Last Chance by Tabitha MarksNate decides that spanking Connie may be the only way to save their marriage. After some research, Connie agrees to accept Nate's role as disciplinarian in a domestic discipline relationship.
From new author Tabitha Marks comes one of the best Domestic Discipline books you will ever read.
At a time when most engaged couples would be knee-deep in wedding plans, Nate and Connie instead find their four-year relationship on the rocks. Between the demands of Connie's grad school schedule and Nate's working overtime, they've grown apart, and the usually easy-going Nate finds his tolerance growing thin with his fiance's forgetfulness and rudeness towards him.
But when Nate turns to his happily married older brother Bobby for advice, it's not what he expects. Bobby and his wife practice Domestic Discipline, and after listening to his brother describe the benefits, a reluctant Nate decides that spanking Connie may be the only way to save their marriage. After some research, Connie agrees and agrees to accept Nate's role as disciplinarian.
"Last Chance" is the story of Nate and Connie's journey, and the beauty of this book is in the realism, as Tabitha Marks explores the psychological, emotional and sexual ramifications of entering into a DD lifestyle. But Nate and Connie's story is so much more than a DD romance, it could well serve as a guidebook for couples who've ever considered entering a 24/7 disciplinary lifestyle. If you've ever been curious about "DD," this realistic story is a good place to start!
Publisher's Note: "Last Chance" contains frank portrayals of the spanking of adult women.
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Last Chance (Sample Chapter)
© Tabitha Marks and Blushing Publications, 2013
Connie raced home, pressing the boundaries of even her normal lead footedness, while trying not to scrape her still wet toenails on the gas or brake pedals and ruin the hastily applied plum pudding polish.
She'd been midway through a well deserved pedicure, mentally scanning her short list of remaining tasks for the day, when she remembered something she was supposed to do this morning. Something very small, that would have taken her no more than five stinking minutes, but something very important to her fiancé.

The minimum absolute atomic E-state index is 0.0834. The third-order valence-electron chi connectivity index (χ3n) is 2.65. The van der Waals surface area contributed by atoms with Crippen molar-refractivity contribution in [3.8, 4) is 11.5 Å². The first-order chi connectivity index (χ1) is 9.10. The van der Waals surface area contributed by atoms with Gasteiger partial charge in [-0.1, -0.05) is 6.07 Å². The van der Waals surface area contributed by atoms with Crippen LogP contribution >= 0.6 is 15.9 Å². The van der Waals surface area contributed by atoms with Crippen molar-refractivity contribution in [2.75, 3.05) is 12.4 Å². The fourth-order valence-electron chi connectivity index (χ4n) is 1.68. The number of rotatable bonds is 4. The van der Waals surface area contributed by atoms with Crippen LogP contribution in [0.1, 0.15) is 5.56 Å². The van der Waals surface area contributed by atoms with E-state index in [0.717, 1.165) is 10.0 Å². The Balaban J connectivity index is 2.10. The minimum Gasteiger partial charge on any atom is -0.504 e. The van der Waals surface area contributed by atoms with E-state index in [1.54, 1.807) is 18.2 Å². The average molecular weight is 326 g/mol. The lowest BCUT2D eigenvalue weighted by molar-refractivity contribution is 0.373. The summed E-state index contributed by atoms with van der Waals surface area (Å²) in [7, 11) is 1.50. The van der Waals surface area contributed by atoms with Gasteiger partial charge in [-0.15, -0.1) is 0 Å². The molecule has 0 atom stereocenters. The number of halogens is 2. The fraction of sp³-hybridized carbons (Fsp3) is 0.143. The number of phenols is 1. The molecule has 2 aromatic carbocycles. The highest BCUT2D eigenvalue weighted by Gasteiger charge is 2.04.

When Nate walked into the kitchen early this morning, just as Connie was pouring her pre-workout orange juice, he'd asked her to please make sure she did one simple thing for him. He worked swing shift at the steel plant and spent his nights operating a forklift in the dirty, smelly factory. It was exhausting, demanding work and he always came home sweaty and tired, and stinking of a pungent cocktail of motor oil, perspiration and hot metal, which was why he came trudging up the basement stairs at seven thirty in the morning in only his boxer briefs. Connie hated the stench the factory left on his clothes and didn't want them in their bedroom.
So Nate, considerate man that he was, always went immediately to the basement laundry room and stripped out of his work clothes, leaving them in their own designated basket. Connie was supposed to wash the dirty clothes once a week but lately she'd been slacking on that duty.
When Nate opened the basement door Connie heard the washing machine filling and winced. This was the third week in a row she'd forgotten to wash his work clothes. She'd quickly turned away so he wouldn't see the guilt written all over her face.
Shit. How could she have forgotten again? Sure she could blame her full course load of Masters level classes, but that excuse was getting old even to her ears. She managed to get all the other laundry done, even if it wasn't always immediately folded and put away. For some reason there was a mental block in her brain where his work clothes were concerned.
Connie kept her back to Nate and stepped out of his way when he moved to the fridge and grabbed a bottle of water. She waited for him to speak, knowing he was pissed off and not wanting to make it worse by playing innocent. She should just be up front and apologize, admit her mistake and ask for forgiveness. But it was getting to the point where she feared he wouldn't give it even if she begged.